A professional investor tells us where he’d put his money. This week: Peter Lingen of the Pictet Robotics fund highlights some promising investments.
The modern robotics market began in the car sector in the 1960s. Since then it has expanded relentlessly into ever more industries, fuelled by technical innovations such as exponential growth in computer processing power, electronic miniaturisation, increasingly refined sensors and controllers, new materials and more compact batteries. And robotics will remain a growth industry thanks to several secular trends, including cloud computing, autonomous driving, electric vehicles and precision medicine.
Picking the winners
We invest in companies that benefit from the growth of robotics, automation and artificial intelligence. But this is a substantial investment arena, which makes fundamental research key.
We track 400 companies globally. Insights we gain from firms, meetings with brokers and trade shows each year help us narrow the field to a concentrated portfolio of between 40 and 60 stocks.
On average, the companies generate 75% of their revenue from activities that fall within our investment criteria. They belong to highly diverse sectors: vehicle components, life-sciences, med-tech, consumer robotics, semiconductors, industrial robotics, internet infrastructure and application software.
Hiding in plain sight
We look for companies that are market leaders in emerging niches, with clear technology leadership. We like groups that invest heavily in innovation and have the confidence to invest in themselves. While some of these are highly valued, we believe that others are “hiding in plain sight”. For example, Google (Alphabet) (Nasdaq: GOOGL) is a business with $155bn in sales that is growing at around 20% a year. Yet it is barely monetising some of its most valuable assets, such as Google Maps and Waymo, its self-driving technology division. Alphabet trades on just 13 times adjusted earnings.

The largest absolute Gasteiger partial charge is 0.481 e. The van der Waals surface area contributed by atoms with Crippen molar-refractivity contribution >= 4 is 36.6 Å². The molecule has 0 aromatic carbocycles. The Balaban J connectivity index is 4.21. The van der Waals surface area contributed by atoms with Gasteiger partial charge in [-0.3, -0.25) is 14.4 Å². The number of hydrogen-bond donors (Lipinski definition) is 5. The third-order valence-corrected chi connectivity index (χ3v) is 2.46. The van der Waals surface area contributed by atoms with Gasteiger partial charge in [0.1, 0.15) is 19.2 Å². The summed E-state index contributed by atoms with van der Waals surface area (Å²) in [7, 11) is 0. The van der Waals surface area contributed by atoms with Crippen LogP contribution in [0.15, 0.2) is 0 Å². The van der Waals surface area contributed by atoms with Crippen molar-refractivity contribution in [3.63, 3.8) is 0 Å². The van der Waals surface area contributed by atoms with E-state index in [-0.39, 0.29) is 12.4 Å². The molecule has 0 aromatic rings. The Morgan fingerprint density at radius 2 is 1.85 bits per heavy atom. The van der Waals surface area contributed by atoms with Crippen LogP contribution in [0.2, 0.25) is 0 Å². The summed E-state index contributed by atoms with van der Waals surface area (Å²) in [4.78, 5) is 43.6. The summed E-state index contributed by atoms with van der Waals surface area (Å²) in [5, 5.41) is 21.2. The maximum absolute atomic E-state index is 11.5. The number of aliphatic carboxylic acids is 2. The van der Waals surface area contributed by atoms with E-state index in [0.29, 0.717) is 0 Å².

Electronic design company Synopsys (Nasdaq: SNPS) is another good example. It helps chip manufacturers design and build high-performance semi-conductors. As the complexity of systems increases and new companies enter the semiconductor sector, the importance of design tools increases.
In recent years the stockmarket has begun to appreciate the strategic importance of both Synopsys and its main competitor Cadence Design Systems (Nasdaq: CDNS), which we also hold. We believe they continue to be an attractive investment over the medium term.
A promising niche
We recently bought a position in Altair Engineering (Nasdaq: ALTR), a company we’ve monitored since it floated in 2017. It is a leading producer of simulation software, which is bought by many of the world’s top vehicle and aerospace companies.
We like Altair’s business niche and we are confident that its software is increasingly relevant to a wide variety of different markets including energy, life sciences, consumer electronics and high-performance computing.
We believe Altair has good prospects for long-term growth. The success of its competitor Ansys (Nasdaq: ANSS), another of our investments, shows how valuable a successful simulation/3D-design company can be in the stockmarket.